They rave, as Satan were their sports controlling.
And call it mirth, and call it song!

(Dance and Song.)

     All for the dance the shepherd dressed,
     In ribbons, wreath, and gayest vest
          Himself with care arraying:
     Around the linden lass and lad
     Already footed it like mad:
          Hurrah! hurrah!
     The fiddle-bow was playing.

     He broke the ranks, no whit afraid,
     And with his elbow punched a maid,
          Who stood, the dance surveying:
     The buxom wench, she turned and said:
     "Now, you I call a stupid-head!"
          Hurrah! hurrah!
     "Be decent while you're staying!"

     Then round the circle went their flight,
     They danced to left, they danced to right:
          Their kirtles all were playing.
     They first grew red, and then grew warm,
     And rested, panting, arm in arm,—
          Hurrah! hurrah!
     And hips and elbows straying.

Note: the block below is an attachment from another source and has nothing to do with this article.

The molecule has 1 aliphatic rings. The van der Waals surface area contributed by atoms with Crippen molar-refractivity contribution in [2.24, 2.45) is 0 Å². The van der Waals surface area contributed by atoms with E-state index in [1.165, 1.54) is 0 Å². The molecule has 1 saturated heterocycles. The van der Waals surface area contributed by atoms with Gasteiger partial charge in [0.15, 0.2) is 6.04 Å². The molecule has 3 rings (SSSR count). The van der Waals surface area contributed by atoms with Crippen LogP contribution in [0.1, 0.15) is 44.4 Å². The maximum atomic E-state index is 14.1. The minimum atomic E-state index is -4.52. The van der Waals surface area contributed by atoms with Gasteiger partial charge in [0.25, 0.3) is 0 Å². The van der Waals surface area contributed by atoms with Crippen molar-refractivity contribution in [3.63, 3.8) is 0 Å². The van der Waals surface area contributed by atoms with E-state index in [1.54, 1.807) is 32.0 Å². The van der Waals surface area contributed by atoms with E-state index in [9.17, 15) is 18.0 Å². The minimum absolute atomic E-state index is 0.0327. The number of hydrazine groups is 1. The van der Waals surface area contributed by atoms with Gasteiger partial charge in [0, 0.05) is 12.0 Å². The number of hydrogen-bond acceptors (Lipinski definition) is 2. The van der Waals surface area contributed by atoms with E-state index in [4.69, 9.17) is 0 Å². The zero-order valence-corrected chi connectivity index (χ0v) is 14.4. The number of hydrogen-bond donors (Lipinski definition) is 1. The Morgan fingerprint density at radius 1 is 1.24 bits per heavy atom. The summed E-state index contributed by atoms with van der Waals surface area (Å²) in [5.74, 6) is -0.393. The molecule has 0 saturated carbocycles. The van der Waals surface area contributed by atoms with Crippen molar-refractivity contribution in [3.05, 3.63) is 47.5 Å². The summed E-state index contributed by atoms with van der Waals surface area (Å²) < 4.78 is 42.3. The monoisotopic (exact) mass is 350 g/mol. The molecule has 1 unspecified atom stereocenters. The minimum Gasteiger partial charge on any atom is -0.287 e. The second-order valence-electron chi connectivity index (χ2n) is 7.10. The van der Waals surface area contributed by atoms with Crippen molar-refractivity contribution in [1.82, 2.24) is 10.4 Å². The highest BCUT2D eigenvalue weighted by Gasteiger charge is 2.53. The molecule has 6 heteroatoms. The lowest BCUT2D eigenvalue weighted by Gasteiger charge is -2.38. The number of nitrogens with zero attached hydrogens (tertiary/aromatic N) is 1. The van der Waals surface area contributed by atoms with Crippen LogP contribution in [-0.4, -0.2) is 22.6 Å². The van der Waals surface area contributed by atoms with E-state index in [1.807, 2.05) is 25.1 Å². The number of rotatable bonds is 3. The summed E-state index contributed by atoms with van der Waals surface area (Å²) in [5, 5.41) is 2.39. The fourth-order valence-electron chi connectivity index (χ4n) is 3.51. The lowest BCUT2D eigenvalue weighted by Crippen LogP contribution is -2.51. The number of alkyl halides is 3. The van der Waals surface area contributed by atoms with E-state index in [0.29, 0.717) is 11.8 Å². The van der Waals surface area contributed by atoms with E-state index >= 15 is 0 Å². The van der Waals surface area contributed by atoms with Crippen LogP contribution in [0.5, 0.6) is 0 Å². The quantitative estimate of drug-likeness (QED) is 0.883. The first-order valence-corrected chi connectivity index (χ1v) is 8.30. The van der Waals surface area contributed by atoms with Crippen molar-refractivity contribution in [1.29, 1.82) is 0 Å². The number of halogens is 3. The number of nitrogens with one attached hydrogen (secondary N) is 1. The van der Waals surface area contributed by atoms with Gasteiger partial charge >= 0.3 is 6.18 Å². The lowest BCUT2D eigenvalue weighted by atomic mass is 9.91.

Now, don't be so familiar here!
     How many a one has fooled his dear,
     Waylaying and betraying!

     And yet, he coaxed her soon aside,
     And round the linden sounded wide.
          Hurrah! hurrah!
     And the fiddle-bow was playing.


Sir Doctor, it is good of you,
That thus you condescend, to-day,
Among this crowd of merry folk,
A highly-learned man, to stray.
Then also take the finest can,
We fill with fresh wine, for your sake:
I offer it, and humbly wish
That not alone your thirst is slake,—
That, as the drops below its brink,
So many days of life you drink!


I take the cup you kindly reach,
With thanks and health to all and each.

(The People gather in a circle about him.)


In truth, 'tis well and fitly timed,
That now our day of joy you share,
Who heretofore, in evil days,
Gave us so much of helping care.
Still many a man stands living here,
Saved by your father's skillful hand,
That snatched him from the fever's rage